Winner: AJ Styles       Time: 13:00     Rating: 3.5 Stars

Bayley (C) vs. Ember Moon

I was pulling for this match to be the sleeper match of the night between two of the most popular babyface champions in NXT history. On top of that, I was pulling for Ember Moon to get the win here for much of the same reason I was cheering for Bayley at Money in the Bank earlier this year: Ember has been saddled with go-nowhere storylines and inopportune injuries that have limited her rise to prominence here on the main roster. But given the right opportunity (a championship match) against a proven worker (Bayley) and you might have a shot at the perfect coming out party for the War Goddess.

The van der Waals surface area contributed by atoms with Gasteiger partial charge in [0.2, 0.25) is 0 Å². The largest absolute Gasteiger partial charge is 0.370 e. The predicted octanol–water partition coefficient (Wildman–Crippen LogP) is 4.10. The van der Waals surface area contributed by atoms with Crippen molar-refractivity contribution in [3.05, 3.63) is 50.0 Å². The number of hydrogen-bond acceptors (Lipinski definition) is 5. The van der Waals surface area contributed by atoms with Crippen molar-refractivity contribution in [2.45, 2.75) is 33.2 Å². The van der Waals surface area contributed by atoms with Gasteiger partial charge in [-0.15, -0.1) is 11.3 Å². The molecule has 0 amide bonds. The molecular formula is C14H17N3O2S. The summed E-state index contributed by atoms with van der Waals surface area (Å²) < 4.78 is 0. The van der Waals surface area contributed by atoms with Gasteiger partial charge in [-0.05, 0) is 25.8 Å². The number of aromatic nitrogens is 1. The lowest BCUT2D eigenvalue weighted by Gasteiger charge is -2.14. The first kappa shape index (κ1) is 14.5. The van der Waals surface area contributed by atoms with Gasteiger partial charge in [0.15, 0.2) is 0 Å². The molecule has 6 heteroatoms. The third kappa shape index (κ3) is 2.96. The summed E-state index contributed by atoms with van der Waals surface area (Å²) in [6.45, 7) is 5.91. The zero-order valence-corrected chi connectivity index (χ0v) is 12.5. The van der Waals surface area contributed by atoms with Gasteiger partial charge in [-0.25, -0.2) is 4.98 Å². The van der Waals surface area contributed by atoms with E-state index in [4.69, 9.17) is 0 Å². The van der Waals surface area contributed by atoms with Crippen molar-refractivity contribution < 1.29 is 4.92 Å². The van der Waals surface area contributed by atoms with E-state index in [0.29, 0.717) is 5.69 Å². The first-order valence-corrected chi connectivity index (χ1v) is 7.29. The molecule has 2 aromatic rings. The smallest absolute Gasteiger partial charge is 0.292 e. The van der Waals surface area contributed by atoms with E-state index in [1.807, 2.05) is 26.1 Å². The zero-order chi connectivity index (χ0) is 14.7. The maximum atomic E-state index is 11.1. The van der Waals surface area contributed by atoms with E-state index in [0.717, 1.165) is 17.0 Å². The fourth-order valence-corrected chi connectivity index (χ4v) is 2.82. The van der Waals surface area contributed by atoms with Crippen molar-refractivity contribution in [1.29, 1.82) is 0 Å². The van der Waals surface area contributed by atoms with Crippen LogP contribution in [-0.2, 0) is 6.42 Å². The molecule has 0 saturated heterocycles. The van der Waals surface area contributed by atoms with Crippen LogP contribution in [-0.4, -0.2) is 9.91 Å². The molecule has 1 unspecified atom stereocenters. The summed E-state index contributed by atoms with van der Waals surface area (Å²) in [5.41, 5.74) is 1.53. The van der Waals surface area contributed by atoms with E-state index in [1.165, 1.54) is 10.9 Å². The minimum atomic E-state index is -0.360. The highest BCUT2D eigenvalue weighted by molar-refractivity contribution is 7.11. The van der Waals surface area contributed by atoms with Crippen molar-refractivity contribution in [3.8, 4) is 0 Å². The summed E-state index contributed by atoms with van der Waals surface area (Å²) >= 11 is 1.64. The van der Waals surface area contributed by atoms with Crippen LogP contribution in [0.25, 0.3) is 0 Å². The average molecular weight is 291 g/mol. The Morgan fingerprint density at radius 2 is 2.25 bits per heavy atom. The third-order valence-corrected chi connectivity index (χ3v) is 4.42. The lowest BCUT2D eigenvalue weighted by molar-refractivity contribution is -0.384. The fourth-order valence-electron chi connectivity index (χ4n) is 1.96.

Unfortunately, much like the Natalya-Becky match earlier in the night, this match seemed to end right as it looked to be shifting into the next gear. We got to see a lot of high-flying offense from Ember, and Bayley even broke out a Boston crab where she stood looking over her challenger. But, the climax of this match seemed to happen out of nowhere with a massive Bayley-to-Belly suplex giving the champ the victory. A top-rope Bayley-to-Belly suplex is a huge move that you would assume Bayley would resort to after several failed pinfalls against a resilient challenger. Much like AJ and Ricochet, I really hope these two get a second chance to show off because I was left hungry for more after this match.

Winner: Bayley           Time: 10:00     Rating: 2.5 Stars

Kevin Owens vs. Shane McMahon